Throughout years of training and coaching clients, I recognize that their lackluster results rarely stem from a lack of intensity or frequency in their workouts. Quite frankly, in women who work out regularly, it’s almost always the opposite. The reason for lack of progress is typically because women are training too hard and too often!
- The Sweat And Soreness Myth – Neither sweat, nor soreness, is necessarily indicative of an effective workout. It can feel good to work up a sweat, and a bit of soreness can serve as a nice reminder that we moved our bodies. However, the sad truth is that neither of those things means much, if anything, with regard to how beneficial the workout was.
- Out Training Your Diet – A lot of people see an increase in their weight when they begin working out. That’s often because they dive into exercise a little too aggressively, lifting weights several times per week and doing cardio like crazy, kicking their appetite into overdrive. When it comes to fat loss, the only thing that a ton of really intense training will do for most people is make them voraciously hungry.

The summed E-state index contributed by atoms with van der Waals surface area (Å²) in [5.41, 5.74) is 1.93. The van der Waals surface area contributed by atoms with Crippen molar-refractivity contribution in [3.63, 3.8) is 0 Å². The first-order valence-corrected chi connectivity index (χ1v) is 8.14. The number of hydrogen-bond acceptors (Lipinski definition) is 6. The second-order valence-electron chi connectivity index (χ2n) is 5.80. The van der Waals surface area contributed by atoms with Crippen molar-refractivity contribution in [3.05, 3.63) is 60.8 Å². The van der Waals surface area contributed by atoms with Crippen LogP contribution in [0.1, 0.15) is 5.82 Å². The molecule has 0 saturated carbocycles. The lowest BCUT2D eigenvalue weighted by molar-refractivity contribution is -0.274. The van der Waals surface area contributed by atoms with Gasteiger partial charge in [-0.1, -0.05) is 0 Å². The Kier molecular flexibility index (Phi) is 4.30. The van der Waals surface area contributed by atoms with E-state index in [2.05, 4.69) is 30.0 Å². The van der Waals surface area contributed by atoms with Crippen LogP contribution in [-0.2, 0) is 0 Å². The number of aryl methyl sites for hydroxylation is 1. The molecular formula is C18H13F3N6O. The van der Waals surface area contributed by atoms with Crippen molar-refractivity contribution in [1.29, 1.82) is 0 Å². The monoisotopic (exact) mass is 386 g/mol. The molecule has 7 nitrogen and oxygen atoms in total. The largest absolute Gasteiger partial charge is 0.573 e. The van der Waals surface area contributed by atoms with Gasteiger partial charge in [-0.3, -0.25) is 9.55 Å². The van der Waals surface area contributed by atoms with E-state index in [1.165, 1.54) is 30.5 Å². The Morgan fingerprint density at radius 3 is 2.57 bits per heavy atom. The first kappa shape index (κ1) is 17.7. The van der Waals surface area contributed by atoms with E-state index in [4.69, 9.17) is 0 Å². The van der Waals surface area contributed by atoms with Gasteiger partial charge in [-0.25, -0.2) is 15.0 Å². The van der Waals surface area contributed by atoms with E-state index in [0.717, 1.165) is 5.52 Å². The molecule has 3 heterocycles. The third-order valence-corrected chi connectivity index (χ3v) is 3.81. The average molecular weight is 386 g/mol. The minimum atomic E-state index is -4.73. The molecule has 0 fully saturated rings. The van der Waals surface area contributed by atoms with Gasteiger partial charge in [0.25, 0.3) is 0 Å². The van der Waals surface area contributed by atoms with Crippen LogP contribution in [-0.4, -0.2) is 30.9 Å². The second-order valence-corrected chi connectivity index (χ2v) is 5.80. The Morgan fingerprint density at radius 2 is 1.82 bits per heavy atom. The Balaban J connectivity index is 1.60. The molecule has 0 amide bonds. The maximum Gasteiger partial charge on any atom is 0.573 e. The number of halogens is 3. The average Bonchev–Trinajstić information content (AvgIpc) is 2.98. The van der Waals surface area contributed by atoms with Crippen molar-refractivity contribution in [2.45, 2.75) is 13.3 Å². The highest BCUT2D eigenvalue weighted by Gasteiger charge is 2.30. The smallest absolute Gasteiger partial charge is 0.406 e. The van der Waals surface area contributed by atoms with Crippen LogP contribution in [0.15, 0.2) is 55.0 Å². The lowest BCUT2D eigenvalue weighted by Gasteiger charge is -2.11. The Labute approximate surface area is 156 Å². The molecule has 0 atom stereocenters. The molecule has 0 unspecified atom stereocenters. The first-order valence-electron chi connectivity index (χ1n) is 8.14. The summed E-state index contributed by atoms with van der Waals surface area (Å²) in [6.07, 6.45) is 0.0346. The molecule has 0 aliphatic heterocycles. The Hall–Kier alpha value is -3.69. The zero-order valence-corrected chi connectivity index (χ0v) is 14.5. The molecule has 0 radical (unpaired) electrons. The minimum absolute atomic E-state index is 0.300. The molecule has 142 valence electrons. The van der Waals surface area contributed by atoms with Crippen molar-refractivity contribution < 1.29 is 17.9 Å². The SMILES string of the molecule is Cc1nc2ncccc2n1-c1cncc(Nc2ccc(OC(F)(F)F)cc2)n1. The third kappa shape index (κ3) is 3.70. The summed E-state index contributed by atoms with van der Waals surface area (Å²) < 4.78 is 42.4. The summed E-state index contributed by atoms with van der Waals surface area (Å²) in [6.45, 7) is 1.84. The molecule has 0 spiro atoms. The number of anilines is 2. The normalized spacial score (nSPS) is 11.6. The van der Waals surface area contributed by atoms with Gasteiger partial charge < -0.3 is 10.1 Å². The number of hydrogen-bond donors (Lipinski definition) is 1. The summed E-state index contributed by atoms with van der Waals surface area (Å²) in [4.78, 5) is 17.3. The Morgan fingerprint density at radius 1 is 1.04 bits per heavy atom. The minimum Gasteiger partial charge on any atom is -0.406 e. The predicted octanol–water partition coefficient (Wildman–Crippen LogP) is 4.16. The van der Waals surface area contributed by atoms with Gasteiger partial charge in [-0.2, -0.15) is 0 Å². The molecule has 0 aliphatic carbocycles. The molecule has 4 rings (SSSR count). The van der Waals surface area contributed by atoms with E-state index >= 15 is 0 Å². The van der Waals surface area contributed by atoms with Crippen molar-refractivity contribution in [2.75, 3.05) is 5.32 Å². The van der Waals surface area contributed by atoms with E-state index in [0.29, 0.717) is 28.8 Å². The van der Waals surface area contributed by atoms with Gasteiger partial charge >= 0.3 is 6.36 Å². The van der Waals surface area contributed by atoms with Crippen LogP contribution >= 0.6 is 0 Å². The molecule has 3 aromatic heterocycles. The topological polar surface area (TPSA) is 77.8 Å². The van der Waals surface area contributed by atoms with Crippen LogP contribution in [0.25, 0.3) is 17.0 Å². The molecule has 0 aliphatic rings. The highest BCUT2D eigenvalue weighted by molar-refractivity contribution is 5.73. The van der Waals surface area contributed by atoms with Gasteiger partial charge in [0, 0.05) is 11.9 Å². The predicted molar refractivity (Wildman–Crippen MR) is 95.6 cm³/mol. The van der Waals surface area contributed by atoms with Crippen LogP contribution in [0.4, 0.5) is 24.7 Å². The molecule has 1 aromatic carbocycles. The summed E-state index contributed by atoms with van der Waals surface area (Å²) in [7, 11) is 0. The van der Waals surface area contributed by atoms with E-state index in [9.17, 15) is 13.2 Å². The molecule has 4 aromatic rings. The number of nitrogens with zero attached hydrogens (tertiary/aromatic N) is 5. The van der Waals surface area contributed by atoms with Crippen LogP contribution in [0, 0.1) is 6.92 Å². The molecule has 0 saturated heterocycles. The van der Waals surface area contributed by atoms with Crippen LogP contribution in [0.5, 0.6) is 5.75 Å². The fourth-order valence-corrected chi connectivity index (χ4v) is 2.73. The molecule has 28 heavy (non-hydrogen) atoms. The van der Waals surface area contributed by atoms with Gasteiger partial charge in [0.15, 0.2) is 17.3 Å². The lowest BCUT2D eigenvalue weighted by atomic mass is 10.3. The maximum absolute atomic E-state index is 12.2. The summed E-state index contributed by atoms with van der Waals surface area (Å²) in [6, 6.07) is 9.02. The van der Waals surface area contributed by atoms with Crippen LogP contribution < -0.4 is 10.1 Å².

- Stress – Maybe it’s because we’re naturally inclined to assume that if some exercise is good than surely a whole lot more is better. Or maybe the old, “Go hard or go home” is to blame. For the record, we’d actually advise you go home than go hard, and that is because of what it does to your hormones.
- Do NOT Sacrifice Your Health For The Sake Of Fitness – Any time my clients get stuck and stop seeing progress, I’ll look at a few other pieces of the puzzle before looking at their training. I believe that the list of priorities for fat loss and optimal health looks like this:
- Stress Management
Sound nutrition, plenty of high-quality sleep, stress management, and daily movement should, in my opinion, precede training when it comes to fat loss and optimal health. Training is meant to enhance and optimize. It’s a way to develop strength to enable you to better engage in, and enjoy, life and all that it has to offer. The most effective training is smart training, not unnecessarily training hard.